Reading by the numbers

Before January escapes me completely, I thought I’d have a look at last year’s reading list.

I read 87 books in 2014, including 36 novels, 40 young adult or middle-grade books, and three short story collections.

There were only eight non-fiction titles on my list, which I think is an inaccurate reflection of the amount of non-fiction that I actually read. The problem: I often don’t finish non-fiction books. I read a few chapters for research. Or I get distracted in the middle of them and never go back. Both Cooked and Consumed, for example, have been languishing half-read in my bedside table drawer for months now. Which is embarrassing. I am a disgrace to the non-fiction world.

But, onwards…

I read seven books by people I know — a number I think I should improve upon, as a supportive fellow writer!

And, as always, some of my favourite reads were recommended by friends, either real-life friends or virtual. Here are my three top picks (books, not friends), in case you’re looking for something to read this January:

Ellen in Pieces, by Caroline Adderson, was raunchy, heartbreaking, and hilarious. Usually all in one page. Plus, it has the most gorgeous cover of the year.

elleninpieces

Annabel is the story of an intersex baby born in rural Labrador. The journey the father goes through, from denial to acceptance to unconditional love, was wonderfully done, and I found myself thinking about it long after I’d closed the book.

annabel

Derry Collier’s Open Secret is a crime novel that goes beyond clever to be warmly, insightfully smart. Plus, it’s set in my (fictionalized) hometown.

Open-Secret-web

That’s it for 2014! A big thank you to Denise Jaden, who included Anywhere But Here on her list of favourites for the year. I already have my copy of Denise’s Foreign Exchange, waiting to be read!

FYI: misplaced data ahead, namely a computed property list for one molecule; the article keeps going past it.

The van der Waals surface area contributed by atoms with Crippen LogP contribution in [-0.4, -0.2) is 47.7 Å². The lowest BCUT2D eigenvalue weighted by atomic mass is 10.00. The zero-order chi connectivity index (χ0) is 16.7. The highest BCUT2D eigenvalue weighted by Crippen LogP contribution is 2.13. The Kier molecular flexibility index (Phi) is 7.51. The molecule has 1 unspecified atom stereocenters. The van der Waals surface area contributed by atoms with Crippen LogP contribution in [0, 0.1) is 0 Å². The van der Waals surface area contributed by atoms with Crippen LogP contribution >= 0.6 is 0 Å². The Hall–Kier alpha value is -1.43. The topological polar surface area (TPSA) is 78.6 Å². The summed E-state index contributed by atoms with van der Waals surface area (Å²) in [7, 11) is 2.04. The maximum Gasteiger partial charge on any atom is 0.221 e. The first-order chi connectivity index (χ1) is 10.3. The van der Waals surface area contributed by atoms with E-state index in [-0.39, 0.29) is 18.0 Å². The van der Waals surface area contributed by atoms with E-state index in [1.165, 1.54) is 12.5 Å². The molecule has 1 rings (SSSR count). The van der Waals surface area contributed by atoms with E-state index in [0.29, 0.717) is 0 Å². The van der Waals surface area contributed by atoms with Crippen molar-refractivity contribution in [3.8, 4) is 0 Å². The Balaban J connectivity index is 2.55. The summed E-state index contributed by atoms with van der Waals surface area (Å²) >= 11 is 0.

Open Secret

I may never get over the thrill of reading something set in my home town. Or, in this case, in the fictional town of Kootenay Landing, which bears a striking resemblance to my hometown of Creston. It’s so much fun to picture where a character is walking, or imagine the exact view from a hiking trail.

Deryn Collier’s Open Secret is her second novel featuring Bern Fortin, coroner with swag. The book weaves together the lives of a mismatched batch of Kootenay Landing residents, all connected by a disappearance, a grow-op, and a murder. We begin to understand more of Bern’s history and we get to know an array of unique secondary characters. I would have read an entire book about any member of the supporting cast.

Open-Secret-web

Back to reading about one’s hometown, though. My favourite line of the book is this one:

There was an intake of breath, a barely perceptible pause, when the man walked in, as though the crowd had collectively spotted him, assessed him as an outsider, decided to ignore him, then carried on.

This is a classic small town moment — the micro-pause upon entering a restaurant or bar, while all pre-existing customers check to see whether they know you. It’s generally a benign, even friendly, pause, but it’s noticeable. And if you happen to take your Asian husband to a cafe in Three Mile, Idaho, where apparently no Asian man has gone before, the pause stretches to five or ten seconds and can be rather disconcerting.

Kudos to Deryn Collier for creating a riveting read and capturing the quirks of small-town life.

Can you handle the truth?

Deryn Collier is hosting a series of blog posts about the challenges of writing and parenting. She asked me to contribute, and of course I was thrilled to be a part of the project.

So far, the posts have been lovely and thoughtful.

Let’s be honest, though. Lovely and thoughtful are not my strong points.

I contributed a Cosmo-style quiz on how to tell whether you’re ready for the writer/parent combo life. It probably doesn’t reflect so well on my personal abilities. But hey, the truth isn’t always pretty!

Head over to Deryn’s blog to test yourself, and check out the other posts in this series here.

And let me know how you score on my quiz!

Hangin’ out with the big kids

There was a nice little buzzing crowd around the table when I stopped by to see Deryn Collier at Chapters yesterday. I also got to meet her crime-writing friends, Hilary Davidson, Robin Spano, and Ian Hamilton.

Min took this picture, after getting heartily mocked for his reading habits (Diablo hint books, mainly) by people he’d just met. He’s a good guy to still hold the camera steady, no?

If you want to meet the crime gang in person, they have one more event in the ‘hood this week. It’s called Triple Threat: Chicks Who Solve Crime! and it’s Thursday, 7:00-8:30 p.m., at the Burnaby Public Library, McGill Branch.

A town by any other name…

All of that gardening talk in my last post reminded me… if you happen to be a crime writing fan AND a gardening buff, you absolutely have to read Deryn Collier’s new book, Confined Space.

I read the entire thing in 24 hours, though I did have to take a couple breaks near the end to breath deeply until my heart rate slowed down. (I get scared even in Disney movies. There’s a reason I write children’s books.)